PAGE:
Impact of the COVID-19 Pandemic on Science and Research: Dr Beatrice Olutoyin Opeolu of South Africa

Published: 2021-04-23

Welcome to 2021! As the world grapples with the COVID-19 pandemic and its consequences, we will use the next few months’ blog posts to hear from a range of IFS community members, in response to the questions:

Dr Beatrice Olutoyin Opeolu

  • In what specific ways has the COVID-19 pandemic been a setback for science and research in your country? In what ways a leap forward?

  • How has COVID-19 been affecting you?

This month’s perspective is offered by Dr Beatrice Olutoyin Opeolu, Professor of Environmental Toxicology and Chemistry, Faculty of Applied Sciences, Cape Peninsula University of Technology, South Africa.

With an academic journey that began in Nigeria, I am a researcher (C3-rated) and professor specialising in Environmental Toxicology and Chemistry. I have been based at South Africa’s Cape Peninsula University of Technology since emigrating as a postdoctoral fellow in 2008. Now I lead the Environment, Climate Change and Sustainability Research Focus Area and coordinate the Extended Curriculum Programmes in the Faculty of Applied Sciences.

There have been several setbacks for science and research in South Africa. The lockdowns, physical distancing and travel restrictions imposed by the COVID-19 pandemic had negative consequences for field and laboratory studies. Many funded research deadlines were missed and graduate students with field and laboratory experiments have experienced prolonged delays and missed graduation dates. 

Before the pandemic, most researchers could separate work from family time. The situation forced us all to work from home with negative consequences on our physical, social and emotional well-being. We had hours of virtual meetings (and still do), teaching activities, workshops and national research grant reviews, among others. This necessitates switching among platforms such as Teams, Zoom and Blackboard. Unfortunately, many of us now endure screen fatigue, extended work hours, separation from family, loved ones, friends and colleagues, obesity and depression. The limitation on the maximum number of people that can meet at any one time makes networking difficult. Existing partnerships cannot be effectively nurtured and new ones cannot be initiated. Many conferences now take place virtually, but they are not the same as meeting in person.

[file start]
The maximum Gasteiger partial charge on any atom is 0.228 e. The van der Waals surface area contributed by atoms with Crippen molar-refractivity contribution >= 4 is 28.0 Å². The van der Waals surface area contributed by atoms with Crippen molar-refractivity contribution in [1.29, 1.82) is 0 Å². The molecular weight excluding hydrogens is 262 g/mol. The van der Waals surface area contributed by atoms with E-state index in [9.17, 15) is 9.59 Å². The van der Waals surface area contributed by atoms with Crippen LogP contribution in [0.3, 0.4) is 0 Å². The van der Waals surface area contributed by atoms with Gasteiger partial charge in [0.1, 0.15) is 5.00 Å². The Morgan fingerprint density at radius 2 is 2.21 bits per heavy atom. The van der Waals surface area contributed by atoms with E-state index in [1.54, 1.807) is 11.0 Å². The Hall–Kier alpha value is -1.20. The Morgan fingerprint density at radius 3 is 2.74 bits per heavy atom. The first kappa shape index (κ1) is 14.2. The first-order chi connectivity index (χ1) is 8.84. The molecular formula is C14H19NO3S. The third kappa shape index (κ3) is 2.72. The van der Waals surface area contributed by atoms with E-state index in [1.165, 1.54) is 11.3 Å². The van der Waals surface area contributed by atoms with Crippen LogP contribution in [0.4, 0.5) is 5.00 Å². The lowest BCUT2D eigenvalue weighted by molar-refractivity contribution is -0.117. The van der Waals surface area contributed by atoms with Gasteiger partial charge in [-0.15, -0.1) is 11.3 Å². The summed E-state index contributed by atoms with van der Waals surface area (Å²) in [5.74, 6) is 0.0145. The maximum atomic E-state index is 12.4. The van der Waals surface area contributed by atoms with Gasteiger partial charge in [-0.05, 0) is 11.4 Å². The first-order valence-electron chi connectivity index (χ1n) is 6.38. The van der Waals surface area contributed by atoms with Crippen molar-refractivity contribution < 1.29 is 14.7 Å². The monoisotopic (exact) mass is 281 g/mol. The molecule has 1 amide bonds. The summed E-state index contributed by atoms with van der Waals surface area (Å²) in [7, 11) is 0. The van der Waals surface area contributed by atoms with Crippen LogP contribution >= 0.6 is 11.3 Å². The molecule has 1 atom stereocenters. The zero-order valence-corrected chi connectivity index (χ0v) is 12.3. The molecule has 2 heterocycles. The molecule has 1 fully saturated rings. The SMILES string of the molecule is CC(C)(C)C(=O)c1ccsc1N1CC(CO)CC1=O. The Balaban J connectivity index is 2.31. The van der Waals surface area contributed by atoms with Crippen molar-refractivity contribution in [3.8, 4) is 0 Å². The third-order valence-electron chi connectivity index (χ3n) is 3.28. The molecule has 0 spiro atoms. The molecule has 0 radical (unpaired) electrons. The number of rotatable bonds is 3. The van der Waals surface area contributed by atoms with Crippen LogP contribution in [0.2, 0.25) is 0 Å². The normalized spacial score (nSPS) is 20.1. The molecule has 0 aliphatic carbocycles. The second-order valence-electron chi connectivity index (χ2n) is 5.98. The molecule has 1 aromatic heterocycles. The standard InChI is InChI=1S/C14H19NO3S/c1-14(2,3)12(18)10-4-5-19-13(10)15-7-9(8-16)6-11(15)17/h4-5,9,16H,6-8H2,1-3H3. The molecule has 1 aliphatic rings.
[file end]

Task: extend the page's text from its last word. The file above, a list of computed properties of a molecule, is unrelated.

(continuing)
Although everyone has been negatively affected by COVID-19, those with caring responsibilities were most affected. In South Africa, these usually fall on women. Many are carers for older family members and need to deliver on jobs that now require double time and attention because of the so-called “new norm”. Women are also traditionally responsible for chores like cooking and cleaning, and on top of that, must arrange the home-schooling of their children. Many families with working or single parents hire paid assistants, which alleviates the domestic burden placed on women. However, lockdown restrictions did not allow domestic assistants to work and this has particularly impacted many women in research and academia as they have had to take on extra unpaid labour on top of their regular work.

Even with such a tough year for all researchers, there have been some positive changes to the research environment in South Africa due to the pandemic. Institutions and researchers have been forced to embrace many of the technologies that were already available to us and to use them more optimally. Committee meetings, research engagement activities, staff and postgraduate supervision were delivered online. COVID-19 disease research ideas were quickly funded with several waivers on approval structures to encourage researchers. Investments are being made in the technology infrastructure of institutions. Provisions are being made for internet access for remote working and most students now have access to computers and laptops.

Personally, when the pandemic started, I initially panicked because the world was dealing with a new and unknown enemy – a disease that was killing thousands daily – and the little information available at the time was sparse and confusing. I missed opportunities, including one to speak as a panel member in a side event at the United Nations CSW65 in New York. The lockdown forced a sedentary life on me, and I gained 7 kg in 8 months. For most of the year, I was frustrated and in despair with many uncertainties about the future. I thought the whole year was lost due to the pandemic restrictions.

However, my reflections on the past year proved otherwise; I did more than I imagined. Apart from the normal routine work, I coordinated applications for three new programmes. I authored or co-authored five research and fellowship proposals. I started a new project and submitted my deliverables for the year. I received a new research grant. Two of my doctoral students graduated. I continue with the supervision of four masters students and a postdoctoral fellow. Six articles were published. I virtually delivered invited speeches and panel discussions, reviewed manuscripts and proposals, and served as external examiner for three universities.

Although the pandemic year of 2020 was a difficult one, it was also a highly productive year for me. I now know how to be more effective as a scientist under such circumstances. I also learnt more about self-care and love. I understand now that my holistic well-being is critical for my productivity. I am optimistic that with vaccine development and rollout across continents, there is now light at the end of the tunnel for physical interaction among researchers, and more scientific activities and engagements.


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